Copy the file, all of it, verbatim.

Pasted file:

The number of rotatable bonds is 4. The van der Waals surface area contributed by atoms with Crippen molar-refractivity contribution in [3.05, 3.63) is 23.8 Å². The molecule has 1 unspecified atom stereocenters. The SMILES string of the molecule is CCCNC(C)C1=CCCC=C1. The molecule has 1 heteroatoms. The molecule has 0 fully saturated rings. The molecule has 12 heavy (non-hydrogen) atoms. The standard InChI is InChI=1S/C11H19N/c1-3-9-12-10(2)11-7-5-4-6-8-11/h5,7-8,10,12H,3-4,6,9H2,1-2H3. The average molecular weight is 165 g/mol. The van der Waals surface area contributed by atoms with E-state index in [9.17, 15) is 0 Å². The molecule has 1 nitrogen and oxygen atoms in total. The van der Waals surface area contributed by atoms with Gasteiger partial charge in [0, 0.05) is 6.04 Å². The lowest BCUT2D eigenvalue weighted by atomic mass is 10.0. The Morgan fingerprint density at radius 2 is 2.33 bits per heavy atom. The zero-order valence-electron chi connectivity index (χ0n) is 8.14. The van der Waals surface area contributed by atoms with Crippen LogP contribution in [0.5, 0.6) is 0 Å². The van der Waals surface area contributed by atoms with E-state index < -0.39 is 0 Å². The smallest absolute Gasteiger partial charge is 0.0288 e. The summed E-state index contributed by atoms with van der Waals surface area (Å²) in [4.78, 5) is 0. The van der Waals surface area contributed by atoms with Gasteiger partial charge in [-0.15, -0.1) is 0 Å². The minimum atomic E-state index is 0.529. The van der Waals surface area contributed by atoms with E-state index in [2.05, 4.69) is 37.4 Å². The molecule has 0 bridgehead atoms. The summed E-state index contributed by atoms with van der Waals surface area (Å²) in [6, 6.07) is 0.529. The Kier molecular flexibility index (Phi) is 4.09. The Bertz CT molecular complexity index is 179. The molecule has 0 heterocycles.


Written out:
The number of rotatable bonds is 4. The van der Waals surface area contributed by atoms with Crippen molar-refractivity contribution in [3.05, 3.63) is 23.8 Å². The molecule has 1 unspecified atom stereocenters. The SMILES string of the molecule is CCCNC(C)C1=CCCC=C1. The molecule has 1 heteroatoms. The molecule has 0 fully saturated rings. The molecule has 12 heavy (non-hydrogen) atoms. The standard InChI is InChI=1S/C11H19N/c1-3-9-12-10(2)11-7-5-4-6-8-11/h5,7-8,10,12H,3-4,6,9H2,1-2H3. The average molecular weight is 165 g/mol. The van der Waals surface area contributed by atoms with E-state index in [9.17, 15) is 0 Å². The molecule has 1 nitrogen and oxygen atoms in total. The van der Waals surface area contributed by atoms with Gasteiger partial charge in [0, 0.05) is 6.04 Å². The lowest BCUT2D eigenvalue weighted by atomic mass is 10.0. The Morgan fingerprint density at radius 2 is 2.33 bits per heavy atom. The zero-order valence-electron chi connectivity index (χ0n) is 8.14. The van der Waals surface area contributed by atoms with Crippen LogP contribution in [0.5, 0.6) is 0 Å². The van der Waals surface area contributed by atoms with E-state index < -0.39 is 0 Å². The smallest absolute Gasteiger partial charge is 0.0288 e. The summed E-state index contributed by atoms with van der Waals surface area (Å²) in [4.78, 5) is 0. The van der Waals surface area contributed by atoms with Gasteiger partial charge in [-0.15, -0.1) is 0 Å². The minimum atomic E-state index is 0.529. The van der Waals surface area contributed by atoms with E-state index in [2.05, 4.69) is 37.4 Å². The molecule has 0 bridgehead atoms. The summed E-state index contributed by atoms with van der Waals surface area (Å²) in [6, 6.07) is 0.529. The Kier molecular flexibility index (Phi) is 4.09. The Bertz CT molecular complexity index is 179. The molecule has 0 heterocycles.